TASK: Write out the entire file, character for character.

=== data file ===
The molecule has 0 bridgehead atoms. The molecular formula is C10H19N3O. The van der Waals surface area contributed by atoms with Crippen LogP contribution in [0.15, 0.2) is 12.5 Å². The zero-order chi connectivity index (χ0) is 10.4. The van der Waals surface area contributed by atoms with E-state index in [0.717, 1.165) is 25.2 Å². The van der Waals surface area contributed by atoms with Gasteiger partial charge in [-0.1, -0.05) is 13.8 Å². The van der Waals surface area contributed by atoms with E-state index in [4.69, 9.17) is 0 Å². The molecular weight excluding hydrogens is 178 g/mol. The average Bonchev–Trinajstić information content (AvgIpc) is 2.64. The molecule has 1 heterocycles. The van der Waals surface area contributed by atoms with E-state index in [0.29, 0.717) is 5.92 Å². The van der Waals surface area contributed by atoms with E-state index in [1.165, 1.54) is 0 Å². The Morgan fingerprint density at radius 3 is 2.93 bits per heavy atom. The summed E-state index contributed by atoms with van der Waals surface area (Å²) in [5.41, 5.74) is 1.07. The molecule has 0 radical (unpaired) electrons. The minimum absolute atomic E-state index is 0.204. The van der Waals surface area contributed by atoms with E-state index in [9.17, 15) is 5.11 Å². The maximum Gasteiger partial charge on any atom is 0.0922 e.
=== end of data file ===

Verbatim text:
The molecule has 0 bridgehead atoms. The molecular formula is C10H19N3O. The van der Waals surface area contributed by atoms with Crippen LogP contribution in [0.15, 0.2) is 12.5 Å². The zero-order chi connectivity index (χ0) is 10.4. The van der Waals surface area contributed by atoms with E-state index in [0.717, 1.165) is 25.2 Å². The van der Waals surface area contributed by atoms with Gasteiger partial charge in [-0.1, -0.05) is 13.8 Å². The van der Waals surface area contributed by atoms with E-state index in [4.69, 9.17) is 0 Å². The molecular weight excluding hydrogens is 178 g/mol. The average Bonchev–Trinajstić information content (AvgIpc) is 2.64. The molecule has 1 heterocycles. The van der Waals surface area contributed by atoms with E-state index in [0.29, 0.717) is 5.92 Å². The van der Waals surface area contributed by atoms with E-state index in [1.165, 1.54) is 0 Å². The Morgan fingerprint density at radius 3 is 2.93 bits per heavy atom. The summed E-state index contributed by atoms with van der Waals surface area (Å²) in [5.41, 5.74) is 1.07. The molecule has 0 radical (unpaired) electrons. The minimum absolute atomic E-state index is 0.204. The van der Waals surface area contributed by atoms with E-state index in [9.17, 15) is 5.11 Å². The maximum Gasteiger partial charge on any atom is 0.0922 e.